Just as water is meant to run downhill, so you were destined to count. -Dallas Willard

Acceptance of self

Finally I am coming to the conclusion that my highest ambition is to be what I already am. That I will never fulfill my obligation to surpass myself unless I first accept myself, and if I accept myself fully in the right way, I will already have surpassed myself.
Thomas Merton

road trip to Venatana Mountains and Tessajara Zen Center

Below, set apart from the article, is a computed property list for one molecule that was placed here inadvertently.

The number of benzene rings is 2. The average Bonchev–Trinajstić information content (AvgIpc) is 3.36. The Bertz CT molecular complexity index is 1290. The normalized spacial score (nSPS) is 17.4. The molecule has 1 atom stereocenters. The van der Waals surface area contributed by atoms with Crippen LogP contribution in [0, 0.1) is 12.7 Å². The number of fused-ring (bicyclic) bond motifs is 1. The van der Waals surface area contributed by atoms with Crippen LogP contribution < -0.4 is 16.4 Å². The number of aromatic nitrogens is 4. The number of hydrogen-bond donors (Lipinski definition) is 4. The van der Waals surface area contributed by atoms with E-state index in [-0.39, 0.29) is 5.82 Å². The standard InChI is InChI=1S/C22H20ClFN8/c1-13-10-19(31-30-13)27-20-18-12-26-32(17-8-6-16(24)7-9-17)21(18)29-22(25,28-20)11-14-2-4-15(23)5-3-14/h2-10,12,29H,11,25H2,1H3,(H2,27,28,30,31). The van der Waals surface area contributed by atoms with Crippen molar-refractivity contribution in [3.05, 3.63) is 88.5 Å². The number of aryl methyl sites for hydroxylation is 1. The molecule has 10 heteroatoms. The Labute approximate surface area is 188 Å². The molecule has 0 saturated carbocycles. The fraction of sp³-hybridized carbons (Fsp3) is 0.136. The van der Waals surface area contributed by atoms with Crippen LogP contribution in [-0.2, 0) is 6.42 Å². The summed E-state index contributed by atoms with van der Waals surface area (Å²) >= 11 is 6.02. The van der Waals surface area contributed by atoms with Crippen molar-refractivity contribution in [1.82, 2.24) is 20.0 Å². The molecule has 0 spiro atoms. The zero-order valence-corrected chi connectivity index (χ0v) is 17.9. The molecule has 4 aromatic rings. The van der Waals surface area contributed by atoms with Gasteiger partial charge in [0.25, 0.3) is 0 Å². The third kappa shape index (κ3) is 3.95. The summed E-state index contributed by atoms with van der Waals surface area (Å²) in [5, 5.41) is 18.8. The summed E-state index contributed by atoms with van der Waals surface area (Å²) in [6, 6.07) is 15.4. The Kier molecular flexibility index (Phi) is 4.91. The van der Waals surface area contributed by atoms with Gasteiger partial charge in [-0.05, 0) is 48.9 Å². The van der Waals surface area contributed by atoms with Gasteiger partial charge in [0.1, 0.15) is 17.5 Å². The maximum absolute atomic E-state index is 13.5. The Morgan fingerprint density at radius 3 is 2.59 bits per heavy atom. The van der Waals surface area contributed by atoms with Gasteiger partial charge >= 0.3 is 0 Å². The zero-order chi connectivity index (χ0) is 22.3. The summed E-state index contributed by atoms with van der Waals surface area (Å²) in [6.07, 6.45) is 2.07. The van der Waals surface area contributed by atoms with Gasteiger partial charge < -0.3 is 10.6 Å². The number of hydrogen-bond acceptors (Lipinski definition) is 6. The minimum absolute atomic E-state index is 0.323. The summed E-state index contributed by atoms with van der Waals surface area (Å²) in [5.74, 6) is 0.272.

It’s important to me that I live and seek for an examined life, one that has an anchoring within the contemplative.  For as long as I can remember about myself, I have been injected with the virus of being a leader, it’s a sickness that I carry around.  In the western world, leaders are measured externally for what they can produce, what they can ‘make happen’, their level of being dynamic and entertaining to others and their ability to achieve results for the organization.  All of that is a normal part of work and vocational life this side of the meridian.  But if leaders aren’t careful, they may believe the lie that the only qualities that are valuable about themselves are the things that can be measured as results and production.  If that is your core belief about yourself, then you are only one good and strong wave away from having the sand beneath your feet dissolved, it is not firm enough ground to build your foundation on.